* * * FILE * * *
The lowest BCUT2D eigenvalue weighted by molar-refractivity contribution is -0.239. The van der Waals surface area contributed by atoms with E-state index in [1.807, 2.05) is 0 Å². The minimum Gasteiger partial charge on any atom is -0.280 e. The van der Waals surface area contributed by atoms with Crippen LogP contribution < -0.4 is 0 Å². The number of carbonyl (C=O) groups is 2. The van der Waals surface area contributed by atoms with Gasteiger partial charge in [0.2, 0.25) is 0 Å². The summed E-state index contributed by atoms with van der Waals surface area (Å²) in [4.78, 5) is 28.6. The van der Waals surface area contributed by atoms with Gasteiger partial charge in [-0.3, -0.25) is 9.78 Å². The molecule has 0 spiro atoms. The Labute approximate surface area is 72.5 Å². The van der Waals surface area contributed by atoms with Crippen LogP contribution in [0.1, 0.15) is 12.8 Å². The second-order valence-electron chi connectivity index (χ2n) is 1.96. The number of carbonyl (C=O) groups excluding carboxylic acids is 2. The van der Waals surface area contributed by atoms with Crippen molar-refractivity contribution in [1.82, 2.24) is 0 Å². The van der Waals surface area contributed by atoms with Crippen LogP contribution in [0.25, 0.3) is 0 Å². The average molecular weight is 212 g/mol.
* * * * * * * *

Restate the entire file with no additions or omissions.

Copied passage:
The lowest BCUT2D eigenvalue weighted by molar-refractivity contribution is -0.239. The van der Waals surface area contributed by atoms with E-state index in [1.807, 2.05) is 0 Å². The minimum Gasteiger partial charge on any atom is -0.280 e. The van der Waals surface area contributed by atoms with Crippen LogP contribution < -0.4 is 0 Å². The number of carbonyl (C=O) groups is 2. The van der Waals surface area contributed by atoms with Gasteiger partial charge in [0.2, 0.25) is 0 Å². The summed E-state index contributed by atoms with van der Waals surface area (Å²) in [4.78, 5) is 28.6. The van der Waals surface area contributed by atoms with Gasteiger partial charge in [-0.3, -0.25) is 9.78 Å². The molecule has 0 spiro atoms. The Labute approximate surface area is 72.5 Å². The van der Waals surface area contributed by atoms with Crippen LogP contribution in [0.1, 0.15) is 12.8 Å². The second-order valence-electron chi connectivity index (χ2n) is 1.96. The number of carbonyl (C=O) groups excluding carboxylic acids is 2. The van der Waals surface area contributed by atoms with Crippen molar-refractivity contribution in [1.82, 2.24) is 0 Å². The van der Waals surface area contributed by atoms with Crippen LogP contribution in [0.25, 0.3) is 0 Å². The average molecular weight is 212 g/mol.